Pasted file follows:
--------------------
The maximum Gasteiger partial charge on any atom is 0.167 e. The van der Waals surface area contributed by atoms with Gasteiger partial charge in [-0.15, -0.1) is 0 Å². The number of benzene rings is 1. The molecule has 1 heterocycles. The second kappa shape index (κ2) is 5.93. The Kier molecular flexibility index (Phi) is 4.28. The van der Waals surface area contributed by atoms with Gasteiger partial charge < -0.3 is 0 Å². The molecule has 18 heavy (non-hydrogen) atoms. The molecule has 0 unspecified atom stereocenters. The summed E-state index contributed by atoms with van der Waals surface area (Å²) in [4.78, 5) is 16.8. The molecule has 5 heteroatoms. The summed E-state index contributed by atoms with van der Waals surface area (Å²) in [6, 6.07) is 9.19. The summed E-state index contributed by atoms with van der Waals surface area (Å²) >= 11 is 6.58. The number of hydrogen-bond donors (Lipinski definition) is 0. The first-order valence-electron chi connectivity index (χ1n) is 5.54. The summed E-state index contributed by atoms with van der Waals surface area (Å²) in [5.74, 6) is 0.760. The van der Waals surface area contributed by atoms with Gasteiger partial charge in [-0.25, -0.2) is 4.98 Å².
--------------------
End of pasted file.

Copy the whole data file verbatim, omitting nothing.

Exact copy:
The maximum Gasteiger partial charge on any atom is 0.167 e. The van der Waals surface area contributed by atoms with Gasteiger partial charge in [-0.15, -0.1) is 0 Å². The number of benzene rings is 1. The molecule has 1 heterocycles. The second kappa shape index (κ2) is 5.93. The Kier molecular flexibility index (Phi) is 4.28. The van der Waals surface area contributed by atoms with Gasteiger partial charge < -0.3 is 0 Å². The molecule has 18 heavy (non-hydrogen) atoms. The molecule has 0 unspecified atom stereocenters. The summed E-state index contributed by atoms with van der Waals surface area (Å²) in [4.78, 5) is 16.8. The molecule has 5 heteroatoms. The summed E-state index contributed by atoms with van der Waals surface area (Å²) in [6, 6.07) is 9.19. The summed E-state index contributed by atoms with van der Waals surface area (Å²) >= 11 is 6.58. The number of hydrogen-bond donors (Lipinski definition) is 0. The first-order valence-electron chi connectivity index (χ1n) is 5.54. The summed E-state index contributed by atoms with van der Waals surface area (Å²) in [5.74, 6) is 0.760. The van der Waals surface area contributed by atoms with Gasteiger partial charge in [-0.25, -0.2) is 4.98 Å².